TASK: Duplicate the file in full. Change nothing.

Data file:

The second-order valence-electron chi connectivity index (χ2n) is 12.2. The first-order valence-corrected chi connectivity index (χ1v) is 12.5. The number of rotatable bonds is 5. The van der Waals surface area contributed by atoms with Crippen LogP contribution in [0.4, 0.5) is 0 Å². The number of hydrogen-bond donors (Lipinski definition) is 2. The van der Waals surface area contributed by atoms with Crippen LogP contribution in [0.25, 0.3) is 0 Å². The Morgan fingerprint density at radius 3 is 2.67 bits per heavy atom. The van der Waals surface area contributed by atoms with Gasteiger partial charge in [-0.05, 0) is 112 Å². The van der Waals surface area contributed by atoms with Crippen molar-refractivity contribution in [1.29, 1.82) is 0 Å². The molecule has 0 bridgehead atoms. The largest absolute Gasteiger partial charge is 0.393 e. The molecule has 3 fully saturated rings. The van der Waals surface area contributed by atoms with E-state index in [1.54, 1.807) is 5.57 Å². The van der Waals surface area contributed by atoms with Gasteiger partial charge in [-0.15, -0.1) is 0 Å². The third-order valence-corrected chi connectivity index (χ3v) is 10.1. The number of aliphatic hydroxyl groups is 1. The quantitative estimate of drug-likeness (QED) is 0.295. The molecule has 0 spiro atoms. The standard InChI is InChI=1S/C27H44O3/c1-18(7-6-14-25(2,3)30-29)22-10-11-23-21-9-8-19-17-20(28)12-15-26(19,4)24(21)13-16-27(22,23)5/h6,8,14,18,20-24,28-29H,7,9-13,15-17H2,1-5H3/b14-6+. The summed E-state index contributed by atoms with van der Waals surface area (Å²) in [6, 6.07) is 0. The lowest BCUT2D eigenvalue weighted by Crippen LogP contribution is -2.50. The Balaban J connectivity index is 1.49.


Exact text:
The second-order valence-electron chi connectivity index (χ2n) is 12.2. The first-order valence-corrected chi connectivity index (χ1v) is 12.5. The number of rotatable bonds is 5. The van der Waals surface area contributed by atoms with Crippen LogP contribution in [0.4, 0.5) is 0 Å². The number of hydrogen-bond donors (Lipinski definition) is 2. The van der Waals surface area contributed by atoms with Crippen LogP contribution in [0.25, 0.3) is 0 Å². The Morgan fingerprint density at radius 3 is 2.67 bits per heavy atom. The van der Waals surface area contributed by atoms with Gasteiger partial charge in [-0.05, 0) is 112 Å². The van der Waals surface area contributed by atoms with Crippen molar-refractivity contribution in [1.29, 1.82) is 0 Å². The molecule has 0 bridgehead atoms. The largest absolute Gasteiger partial charge is 0.393 e. The molecule has 3 fully saturated rings. The van der Waals surface area contributed by atoms with E-state index in [1.54, 1.807) is 5.57 Å². The van der Waals surface area contributed by atoms with Gasteiger partial charge in [-0.15, -0.1) is 0 Å². The third-order valence-corrected chi connectivity index (χ3v) is 10.1. The number of aliphatic hydroxyl groups is 1. The quantitative estimate of drug-likeness (QED) is 0.295. The molecule has 0 spiro atoms. The standard InChI is InChI=1S/C27H44O3/c1-18(7-6-14-25(2,3)30-29)22-10-11-23-21-9-8-19-17-20(28)12-15-26(19,4)24(21)13-16-27(22,23)5/h6,8,14,18,20-24,28-29H,7,9-13,15-17H2,1-5H3/b14-6+. The summed E-state index contributed by atoms with van der Waals surface area (Å²) in [6, 6.07) is 0. The lowest BCUT2D eigenvalue weighted by Crippen LogP contribution is -2.50. The Balaban J connectivity index is 1.49.